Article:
Stat Pack: Week 9 

Week 9 has come and gone, and almost the same can be said for the month of October. 

Oklahoma suffered its first loss of the season in Week 9, falling in a 38-33 showing at Kansas. 

READ: Head coaches react to sign stealing in college football

The Jayhawks, though, said they “live for days like this” in the win over the Sooners, their first since 1997 and snapping an 18-game losing streak to Oklahoma. 

Here are some of the top statistical performances from Week 7. 

Ollie Gordon II, Oklahoma State 

For a second-straight week, Oklahoma State running back Ollie Gordon II is the leading rusher. 

He put up over 200 rushing yards last week in his first Stat Pack appearance. Gordon hit the number once again this week against Cincinnati. 

Gordon totaled 271 rushing yards against the Bearcats, topping the next closest running back by 24 yards. He averaged 10.8 yards per carry, up from his 9.7 clip posted last week. 

Gordon broke off runs for 42 yards, 39, 22 and 17 yards. His longest run of the day came on his final carry as the Fort Worth, Texas, native dashed 75 yards for his second touchdown of the day. 

Gordon finished with 271 yards across 25 carries for two touchdowns. He also added 21 receiving yards across four catches. 

Frank Gore Jr., Southern Miss 

The son of five-time Pro Bowl running back Frank Gore makes this week’s Stat Pack. 

Frank Gore Jr. rushed for the second-most yards this week in Southern Miss’ 48-38 loss to Appalachian State. 

READ: Oregon climbs to No. 6 in latest AP Top 25 poll

Frank Gore Jr. totaled 247 rushing yards, the second-most of his career after a 329-yard performance against Rice last season. 

His longest run also came on a 75-yard play on his first carry of the second half. Frank Gore Jr. broke off runs of 43, 42 and 10 yards as well. 

Saturday marked Frank Gore Jr.’s 11th 100-yard game of his career, and his 247 rushing yards are the second-most by a Golden Eagles junior. 

Indiana draws up its biggest pass since 1993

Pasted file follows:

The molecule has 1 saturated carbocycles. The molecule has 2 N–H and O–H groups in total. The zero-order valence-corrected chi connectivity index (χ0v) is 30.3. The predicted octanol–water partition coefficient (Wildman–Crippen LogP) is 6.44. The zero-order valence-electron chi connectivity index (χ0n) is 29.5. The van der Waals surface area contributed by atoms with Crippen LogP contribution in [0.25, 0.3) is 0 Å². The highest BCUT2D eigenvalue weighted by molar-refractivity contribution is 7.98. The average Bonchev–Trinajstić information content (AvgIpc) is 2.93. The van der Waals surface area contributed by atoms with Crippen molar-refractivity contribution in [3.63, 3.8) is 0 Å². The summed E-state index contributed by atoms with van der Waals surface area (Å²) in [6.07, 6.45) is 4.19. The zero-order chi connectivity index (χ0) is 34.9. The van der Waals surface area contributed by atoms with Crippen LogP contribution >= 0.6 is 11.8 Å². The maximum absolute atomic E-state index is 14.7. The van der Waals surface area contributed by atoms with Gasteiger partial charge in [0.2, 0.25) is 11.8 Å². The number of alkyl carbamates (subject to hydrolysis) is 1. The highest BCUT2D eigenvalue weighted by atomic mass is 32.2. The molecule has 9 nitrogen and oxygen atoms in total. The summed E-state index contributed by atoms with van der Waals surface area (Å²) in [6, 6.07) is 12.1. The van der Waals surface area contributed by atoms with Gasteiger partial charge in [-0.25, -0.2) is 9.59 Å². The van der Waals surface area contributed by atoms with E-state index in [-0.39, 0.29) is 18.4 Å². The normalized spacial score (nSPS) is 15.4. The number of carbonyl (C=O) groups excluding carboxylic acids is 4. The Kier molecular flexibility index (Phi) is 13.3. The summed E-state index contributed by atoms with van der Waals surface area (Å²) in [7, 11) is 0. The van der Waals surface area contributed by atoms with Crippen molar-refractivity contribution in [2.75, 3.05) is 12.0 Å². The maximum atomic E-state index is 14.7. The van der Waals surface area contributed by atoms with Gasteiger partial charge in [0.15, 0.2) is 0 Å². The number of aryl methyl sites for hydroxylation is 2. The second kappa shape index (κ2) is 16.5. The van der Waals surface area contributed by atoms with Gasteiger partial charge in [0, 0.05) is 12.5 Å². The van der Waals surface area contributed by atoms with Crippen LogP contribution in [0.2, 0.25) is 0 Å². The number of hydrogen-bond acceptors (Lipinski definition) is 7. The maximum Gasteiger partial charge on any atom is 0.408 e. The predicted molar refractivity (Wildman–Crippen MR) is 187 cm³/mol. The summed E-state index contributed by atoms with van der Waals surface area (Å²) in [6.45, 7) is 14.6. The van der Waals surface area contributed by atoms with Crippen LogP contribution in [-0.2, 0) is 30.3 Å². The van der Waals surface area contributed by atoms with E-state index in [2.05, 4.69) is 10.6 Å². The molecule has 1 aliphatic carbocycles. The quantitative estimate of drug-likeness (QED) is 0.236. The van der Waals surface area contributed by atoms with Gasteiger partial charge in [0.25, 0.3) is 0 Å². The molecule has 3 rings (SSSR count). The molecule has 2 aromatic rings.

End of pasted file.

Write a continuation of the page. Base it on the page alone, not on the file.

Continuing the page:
It had been 30 years since the Hoosiers went 90 yards down the field on one pass. 

That changed on Saturday. Indiana quarterback Brendan Sorsby found receiver Dequece Carter 90 yards later for a big touchdown against No. 10 Penn State. 

Carter found space on the right side of the field. After several steps, Sorsby lunged forward and threw a dot to Carter between a trio of Nittany Lions defensive backs. 

Carter broke one tackle and shook off another on his long run. It gave the Hoosiers the first score of the game, and they hung around as Penn State ultimately took the game 33-24

Lay’Ron Lynch-Adams, UMass 

It was a career day for the Minutemen running back Lay’Ron Lynch-Adams. 

READ: Kansas beats No. 6 Oklahoma 38-33 behind 4 rushing TDs

Lynch-Adams ran for a career-high 234 yards on a career-high 34 carries. He added three rushing touchdowns which were also a career-best in UMass’ 21-14 win over Army. 

To boot, Lynch-Adams’ longest run of the day went for 34 yards, so he added lots of chunk yardage to his performance resulting in a gritty day of play. 

Lynch-Adams averaged 6.9 yards per carry on the day, second-best among ball-carriers who had at least five carries in the game. 

Preston Stone, SMU 

This week’s lone quarterback to make the Stat Pack performed at a dominant rate. 

SMU beat Tulsa 69-10 behind a strong performance from Stone. The quarterback spearheaded the offense and threw for 371 yards, the seventh-most among passers this week. 

All Stone needed was just one half of football before he was lifted for backups Kevin Jennings and Alex Padilla. Stone went 15-for-20, completing 75% of his passes across two quarters. 

READ: Allar finds Lambert-Smith, No. 10 Penn State outlasts Indiana 33-24

Stone’s biggest heave came on his first pass of the day. It went 74 yards down the field for a touchdown to receiver Romello Brinson, his lone catch of the game, and Stone’s longest pass of his career. 

Stone had three touchdown passes in the first half, and they all went for big yardage of 74, 62 and 17 yards. His 371 passing yards are a career-high.